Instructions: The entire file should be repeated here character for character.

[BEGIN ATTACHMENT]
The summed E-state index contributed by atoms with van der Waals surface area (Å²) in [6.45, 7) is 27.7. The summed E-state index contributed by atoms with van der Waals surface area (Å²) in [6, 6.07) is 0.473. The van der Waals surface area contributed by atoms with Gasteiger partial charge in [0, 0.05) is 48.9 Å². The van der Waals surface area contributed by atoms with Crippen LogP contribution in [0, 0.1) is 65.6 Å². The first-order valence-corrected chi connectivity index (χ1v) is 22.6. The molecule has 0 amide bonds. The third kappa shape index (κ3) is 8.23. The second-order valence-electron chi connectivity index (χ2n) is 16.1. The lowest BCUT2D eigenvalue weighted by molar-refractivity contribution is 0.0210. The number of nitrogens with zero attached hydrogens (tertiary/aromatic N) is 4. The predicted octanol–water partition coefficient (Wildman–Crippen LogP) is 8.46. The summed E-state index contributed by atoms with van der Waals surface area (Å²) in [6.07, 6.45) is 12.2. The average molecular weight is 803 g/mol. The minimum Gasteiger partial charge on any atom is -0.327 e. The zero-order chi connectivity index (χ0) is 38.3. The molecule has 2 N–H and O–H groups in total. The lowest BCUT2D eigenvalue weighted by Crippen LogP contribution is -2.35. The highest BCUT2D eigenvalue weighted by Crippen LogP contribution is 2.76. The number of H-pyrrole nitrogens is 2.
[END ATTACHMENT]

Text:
The summed E-state index contributed by atoms with van der Waals surface area (Å²) in [6.45, 7) is 27.7. The summed E-state index contributed by atoms with van der Waals surface area (Å²) in [6, 6.07) is 0.473. The van der Waals surface area contributed by atoms with Gasteiger partial charge in [0, 0.05) is 48.9 Å². The van der Waals surface area contributed by atoms with Crippen LogP contribution in [0, 0.1) is 65.6 Å². The first-order valence-corrected chi connectivity index (χ1v) is 22.6. The molecule has 0 amide bonds. The third kappa shape index (κ3) is 8.23. The second-order valence-electron chi connectivity index (χ2n) is 16.1. The lowest BCUT2D eigenvalue weighted by molar-refractivity contribution is 0.0210. The number of nitrogens with zero attached hydrogens (tertiary/aromatic N) is 4. The predicted octanol–water partition coefficient (Wildman–Crippen LogP) is 8.46. The summed E-state index contributed by atoms with van der Waals surface area (Å²) in [6.07, 6.45) is 12.2. The average molecular weight is 803 g/mol. The minimum Gasteiger partial charge on any atom is -0.327 e. The zero-order chi connectivity index (χ0) is 38.3. The molecule has 2 N–H and O–H groups in total. The lowest BCUT2D eigenvalue weighted by Crippen LogP contribution is -2.35. The highest BCUT2D eigenvalue weighted by Crippen LogP contribution is 2.76. The number of H-pyrrole nitrogens is 2.